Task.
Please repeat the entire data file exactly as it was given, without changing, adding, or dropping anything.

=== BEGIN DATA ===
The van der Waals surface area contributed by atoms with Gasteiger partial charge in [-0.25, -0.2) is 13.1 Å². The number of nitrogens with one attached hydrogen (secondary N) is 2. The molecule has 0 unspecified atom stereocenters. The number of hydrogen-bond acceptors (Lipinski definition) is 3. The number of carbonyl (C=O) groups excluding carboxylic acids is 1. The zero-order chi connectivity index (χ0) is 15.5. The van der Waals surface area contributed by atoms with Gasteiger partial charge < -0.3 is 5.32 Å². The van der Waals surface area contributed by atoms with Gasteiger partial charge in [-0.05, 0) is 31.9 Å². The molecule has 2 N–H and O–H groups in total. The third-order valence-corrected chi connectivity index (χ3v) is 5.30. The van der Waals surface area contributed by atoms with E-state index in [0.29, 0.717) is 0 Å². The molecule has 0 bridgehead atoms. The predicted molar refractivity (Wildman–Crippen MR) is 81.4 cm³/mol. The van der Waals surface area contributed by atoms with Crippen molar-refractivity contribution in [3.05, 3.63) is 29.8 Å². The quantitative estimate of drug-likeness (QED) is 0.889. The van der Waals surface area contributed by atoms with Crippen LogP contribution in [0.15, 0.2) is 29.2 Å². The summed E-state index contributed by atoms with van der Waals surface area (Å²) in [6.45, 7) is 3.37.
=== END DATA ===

The van der Waals surface area contributed by atoms with Gasteiger partial charge in [-0.25, -0.2) is 13.1 Å². The number of nitrogens with one attached hydrogen (secondary N) is 2. The molecule has 0 unspecified atom stereocenters. The number of hydrogen-bond acceptors (Lipinski definition) is 3. The number of carbonyl (C=O) groups excluding carboxylic acids is 1. The zero-order chi connectivity index (χ0) is 15.5. The van der Waals surface area contributed by atoms with Gasteiger partial charge < -0.3 is 5.32 Å². The van der Waals surface area contributed by atoms with Gasteiger partial charge in [-0.05, 0) is 31.9 Å². The molecule has 2 N–H and O–H groups in total. The third-order valence-corrected chi connectivity index (χ3v) is 5.30. The van der Waals surface area contributed by atoms with E-state index in [0.29, 0.717) is 0 Å². The molecule has 0 bridgehead atoms. The predicted molar refractivity (Wildman–Crippen MR) is 81.4 cm³/mol. The van der Waals surface area contributed by atoms with Crippen molar-refractivity contribution in [3.05, 3.63) is 29.8 Å². The quantitative estimate of drug-likeness (QED) is 0.889. The van der Waals surface area contributed by atoms with Crippen LogP contribution in [0.15, 0.2) is 29.2 Å². The summed E-state index contributed by atoms with van der Waals surface area (Å²) in [6.45, 7) is 3.37.